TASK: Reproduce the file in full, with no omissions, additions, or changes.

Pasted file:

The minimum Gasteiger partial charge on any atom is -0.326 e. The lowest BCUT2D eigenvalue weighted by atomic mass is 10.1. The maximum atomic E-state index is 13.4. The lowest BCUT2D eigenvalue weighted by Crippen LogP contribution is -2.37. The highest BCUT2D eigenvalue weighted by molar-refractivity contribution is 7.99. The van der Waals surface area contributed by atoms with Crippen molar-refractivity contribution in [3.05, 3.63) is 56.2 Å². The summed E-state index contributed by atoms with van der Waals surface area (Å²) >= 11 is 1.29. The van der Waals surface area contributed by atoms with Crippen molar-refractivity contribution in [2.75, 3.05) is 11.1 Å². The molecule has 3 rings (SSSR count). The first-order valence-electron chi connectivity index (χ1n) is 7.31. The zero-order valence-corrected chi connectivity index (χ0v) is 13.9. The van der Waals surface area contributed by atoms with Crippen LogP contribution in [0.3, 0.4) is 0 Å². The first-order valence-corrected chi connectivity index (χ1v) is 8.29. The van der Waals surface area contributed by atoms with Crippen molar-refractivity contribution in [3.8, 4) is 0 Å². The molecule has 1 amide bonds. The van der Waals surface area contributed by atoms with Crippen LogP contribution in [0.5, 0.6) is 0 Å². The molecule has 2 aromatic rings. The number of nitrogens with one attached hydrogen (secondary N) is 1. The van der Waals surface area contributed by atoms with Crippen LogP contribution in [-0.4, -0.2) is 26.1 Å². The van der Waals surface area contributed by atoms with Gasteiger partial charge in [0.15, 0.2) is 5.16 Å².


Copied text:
The minimum Gasteiger partial charge on any atom is -0.326 e. The lowest BCUT2D eigenvalue weighted by atomic mass is 10.1. The maximum atomic E-state index is 13.4. The lowest BCUT2D eigenvalue weighted by Crippen LogP contribution is -2.37. The highest BCUT2D eigenvalue weighted by molar-refractivity contribution is 7.99. The van der Waals surface area contributed by atoms with Crippen molar-refractivity contribution in [3.05, 3.63) is 56.2 Å². The summed E-state index contributed by atoms with van der Waals surface area (Å²) >= 11 is 1.29. The van der Waals surface area contributed by atoms with Crippen molar-refractivity contribution in [2.75, 3.05) is 11.1 Å². The molecule has 3 rings (SSSR count). The first-order valence-electron chi connectivity index (χ1n) is 7.31. The zero-order valence-corrected chi connectivity index (χ0v) is 13.9. The van der Waals surface area contributed by atoms with Crippen LogP contribution in [0.3, 0.4) is 0 Å². The first-order valence-corrected chi connectivity index (χ1v) is 8.29. The van der Waals surface area contributed by atoms with Crippen molar-refractivity contribution in [3.8, 4) is 0 Å². The molecule has 1 amide bonds. The van der Waals surface area contributed by atoms with Crippen LogP contribution in [0.5, 0.6) is 0 Å². The molecule has 2 aromatic rings. The number of nitrogens with one attached hydrogen (secondary N) is 1. The van der Waals surface area contributed by atoms with Crippen LogP contribution in [-0.4, -0.2) is 26.1 Å². The van der Waals surface area contributed by atoms with Gasteiger partial charge in [0.15, 0.2) is 5.16 Å².